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  5. As long as the setting fits the plot I'm game. With "fits" I mean both possible ways. As backdrop OR an essential part of the story. As long as the author does her research I look forward to different settings.
    However, when it comes to the characters...I have read a LOT of books with German characters (heroine's mom born in Germany; the old neighbor from Germany...) - I haven't yet found one withOUT any errors. Spelling, grammar & such.
    With Canada / USA it's probably more about the various phrases (or as you've mentioned procedures)
    I vote: stick with your setting
    Best!
    Sasse
    _yay_ @ http://bookthatthing.blogspot.com
    GFC: _yay_
    sk_86(at)gmx(dot)de

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  6. It doesn't matter to me where the setting is, it's the wonderful feeling of submerging myself into a story I want.

    littl lamb lst at yahoo dot com

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  7. I think settings are very important. Toronto is a great city to use as the setting.

    vsloboda(at)gmail(dot)com

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  8. It doesn't really matter where the setting is, if you ask me. Maybe it's because I've never been to the US or to Canada, and the big and crowded cities are all the same to me :)

    Thank you so much for the chance to win a copy of your book, Linda! :)
    mikki-mano@hotmail.com

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  9. +1 for tweeting: https://twitter.com/vojalyn/status/119455998711840769

    Thanks again,
    mikki-mano@hotmail.com

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  10. It doesn't matter to me where the story is set as long as the story is good. Your book sounds great. :)
    Crystal816[at]hotmail[dot]com

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  11. As I've never been to Canada or the US I have no idea what the relative cities are like anyway :)
    To me a good story and characters are far more important than the setting.
    irgl7(at)bonzo15(dot)plus(dot)com

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  12. Well, as a fellow Canadian, I'm THRILLED to have a home grown UF book to read. It's one of the things that attracted me the most about Sins of the Angels. That and a kick ass story that is! Great post!

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  13. Honestly, it doesn't matter to me. In fact, I can't wait to have a different setting, and usually, those are the most interesting ones! I've already experienced Japanese and Swedish settings, so I'm open to changes. =)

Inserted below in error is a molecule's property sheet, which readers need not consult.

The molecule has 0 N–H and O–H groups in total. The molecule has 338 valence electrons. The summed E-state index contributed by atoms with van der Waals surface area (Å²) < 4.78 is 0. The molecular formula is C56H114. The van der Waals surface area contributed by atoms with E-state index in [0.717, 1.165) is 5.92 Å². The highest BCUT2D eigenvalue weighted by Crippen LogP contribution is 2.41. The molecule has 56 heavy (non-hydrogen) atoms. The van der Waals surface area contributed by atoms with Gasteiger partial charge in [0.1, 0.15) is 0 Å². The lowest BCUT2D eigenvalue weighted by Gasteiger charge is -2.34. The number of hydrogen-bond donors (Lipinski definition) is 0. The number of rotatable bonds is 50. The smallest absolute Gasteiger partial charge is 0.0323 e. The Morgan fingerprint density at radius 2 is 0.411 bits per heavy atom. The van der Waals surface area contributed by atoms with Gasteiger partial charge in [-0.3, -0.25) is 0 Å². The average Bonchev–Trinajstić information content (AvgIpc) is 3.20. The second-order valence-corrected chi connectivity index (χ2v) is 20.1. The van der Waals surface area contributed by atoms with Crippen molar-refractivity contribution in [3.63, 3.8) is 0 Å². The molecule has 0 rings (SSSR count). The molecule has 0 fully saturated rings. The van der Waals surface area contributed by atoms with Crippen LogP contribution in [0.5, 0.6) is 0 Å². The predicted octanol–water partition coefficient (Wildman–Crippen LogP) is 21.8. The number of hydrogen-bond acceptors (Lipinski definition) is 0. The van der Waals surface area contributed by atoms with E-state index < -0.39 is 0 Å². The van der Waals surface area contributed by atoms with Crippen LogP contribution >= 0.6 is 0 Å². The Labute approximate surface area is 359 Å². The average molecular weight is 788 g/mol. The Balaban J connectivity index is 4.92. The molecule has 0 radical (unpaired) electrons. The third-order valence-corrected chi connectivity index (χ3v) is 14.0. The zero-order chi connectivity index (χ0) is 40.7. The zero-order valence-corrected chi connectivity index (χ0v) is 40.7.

Plus, I've been to Toronto, and LOVED it!

    asma.aljeelani (at) gmail (dot) com

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  14. I don't think it needs to be american. In fact, I love international settings. I mean, how else am I supposed to get there? lol

    Vivien
    deadtossedwaves at gmail dot com

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  15. +1 spread here
    http://www.goodreads.com/event/show/147696-blog-tour-sins-of-the-angels-with-linda-poitevin

    Vivien
    deadtossedwaves at gmail dot com

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  16. I like reading books set in different locations. In fact, one of the reasons I enjoy Lynsay Sands' vampire books so much is that they're set in Canada.

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  17. I don't mind where the settings are at in book. I never ever really left California, so it's nice to see different locations in books.

    Littopandaxpress(at)yahoo(dot)com

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  18. It's great to have so much positive feedback -- and nice to know my editor was right. One less thing I have to worry about, lol! Thank you all for stopping by to comment! :)

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  19. It doesn't matter to me if the story is set in the US, Canada, Europe, or anywhere else. As long as it's an interesting tale with great characters, that's what's important. I actually enjoy books set in Canada, it's nice to read about cities I don't that much about.

    Barbed1951 at aol dot com

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  20. Settings for stories never bothers me, it's the story that does it all.
    My question:
    when you decided to become a writer how did you know where to start writing?

    dsadler53@yahoo.ca

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  21. A very interesting topic! As a Canadian writing crime fiction, I spent a lot of time thinking about the setting for my series. And yes, because I had my eye set on a U.S. publisher, I decided to go with a U.S. setting (and to be honest, it was one that I'd loved since I was 13). But I also wanted my location to be more than a backdrop. In the first book, we worked hard to make the setting of the burials almost a character in the book. So perhaps in my case it would have made a difference. And yes, it took several trips there for research. On the other hand, maybe I was just looking for an excuse to go back!

    Interestingly, when I went to Bloody Words in 2010, Canadian agent Helen Heller was there and her first piece of advice was never to set a book in Toronto. HA! Looks like you proved her wrong! *two thumbs up*

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  22. Hi, Diane --I'm not sure I understand your question...are you talking about where as in what setting I chose?

    Jen, I think that's what my editor was talking about, so it sounds like you made a great decision. And thank you for the thumbs-up, lol!

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  23. I love stories set in the north; much better than reading about sweaty people! Gross.

    b(dot)cardone(at)hotmail(dot)com

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  24. For me, part of the enjoyment of a book is the setting-be it here in the US or elsewhere. Generally, I really like those set out of the US because it lets me travel in my mind to places I've not yet been (or may never get to). So as a US reader I do not mind a setting that is not US.

    mljfoland AT hotmail DOT com

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  25. +1 Tweet: http://twitter.com/#!/Rogue237/status/119599157215371264

    mljfoland AT hotmail DOT com

    ReplyDelete